Originally published on The ECOreport.
Although Donald Trump’s election casts a long shadow on energy matters, a new poll finds that it is making little impact on public opinion north of the border. Only 17% of the respondents think Canada should follow Trump’s lead and stick with fossil fuels. “If anything, this survey suggests that the new US leader’s position actually makes Canadians more inclined to support clean energy here at home,” said Merran Smith, Executive Director, Clean Energy Canada. They perceive the future in terms of a low carbon economy and 70% of Canadians approve rapidly transitioning to a low carbon economy.
There was little support for the suggestion we “Take our time moving off fossil fuels” outside of the prairies. Alberta was the only province where this was the majority opinion, and then only by 52%. In Saskatchewan, where Premier Brad Wall advocates a very cautious approach to energy policies in lieu of Trump’s election, 62% of the respondents agreed that “We should get off fossil fuels as quickly as possible.”
Possible Initiatives In the 2017 Federal Budget
Some of the questions pertained to clean tech initiatives in the next federal budget.
- 92% of the respondents either favor, or can accept, “Incentives to help people make their homes more energy efficient.”
- 92% also support “Building power lines between provinces to make renewable electricity more available”
- 85% support “Installing electric vehicle charging stations near highways, cities and towns,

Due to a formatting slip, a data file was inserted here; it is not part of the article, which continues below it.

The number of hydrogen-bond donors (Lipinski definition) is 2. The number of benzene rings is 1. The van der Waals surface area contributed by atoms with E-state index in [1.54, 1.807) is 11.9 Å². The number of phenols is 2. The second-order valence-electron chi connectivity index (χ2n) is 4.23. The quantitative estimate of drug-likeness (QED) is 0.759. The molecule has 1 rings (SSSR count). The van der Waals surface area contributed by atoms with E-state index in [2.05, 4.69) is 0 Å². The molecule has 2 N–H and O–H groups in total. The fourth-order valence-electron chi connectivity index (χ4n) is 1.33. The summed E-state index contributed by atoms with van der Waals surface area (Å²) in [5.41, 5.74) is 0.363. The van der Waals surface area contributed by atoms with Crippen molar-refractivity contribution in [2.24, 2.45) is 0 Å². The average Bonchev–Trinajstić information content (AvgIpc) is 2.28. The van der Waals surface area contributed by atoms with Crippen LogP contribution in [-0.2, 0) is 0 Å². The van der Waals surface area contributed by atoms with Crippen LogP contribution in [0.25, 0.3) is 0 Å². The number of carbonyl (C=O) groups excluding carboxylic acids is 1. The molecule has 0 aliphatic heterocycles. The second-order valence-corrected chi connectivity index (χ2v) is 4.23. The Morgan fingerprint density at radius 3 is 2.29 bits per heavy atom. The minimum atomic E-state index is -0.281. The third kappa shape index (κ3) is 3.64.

- 82% support “Offering incentives to people who buy electric vehicles.”
“Most Canadians believe that we can build a stronger economy by taking action to cut carbon pollution — and they see it as one of the prime minister’s jobs to deliver that clean growth by investing in clean energy, said Clare Demerse, Federal Policy Advisor, Clean Energy Canada.
Support For The Trudeau Government’s Approach To Energy & Climate Change
78% of the respondents said they either support, or can accept the Trudeau government’s approach to energy and climate change.
This poll failed to identify concerns about the Canadian government’s recent approval of pipelines carrying tar sand bitumen, controversial LNG terminals, or the unpopular Site C Dam.
The strongest identified opposition to Trudeau’s policies was among those who voted for the Conservative party in the last election and 46% of those respondents can at least accept the idea of a quick transition to clean energy.
A Path Forward
Only 29% of Canadians fear that the Canadian Climate Plan will weaken the economy.
“These numbers reveal that while no government could please everyone, especially where economic stakes differ and emotions run high, the Trudeau government has laid out a path towards a lower-carbon economy that has alienated few and found acceptance by a large majority,” said Bruce Anderson, Chairman, Abacus Data
At the request of Clean Energy Canada, Abacus Data surveyed 1,848 Canadians between December 12 to 14, 2016. The margin of error for this poll is +/- 2.3%, 19 times out of 20.
Photo Credits: Justin Trudeau being sworn into office by Day Donaldson via Flickr (CC BY SA, 2.0 License); Four graphs from PUBLIC OPINION ON CANADA’S CLEAN GROWTH AND CLIMATE CHANGE PLAN Prepared by Abacus Data for Clean Energy Canada
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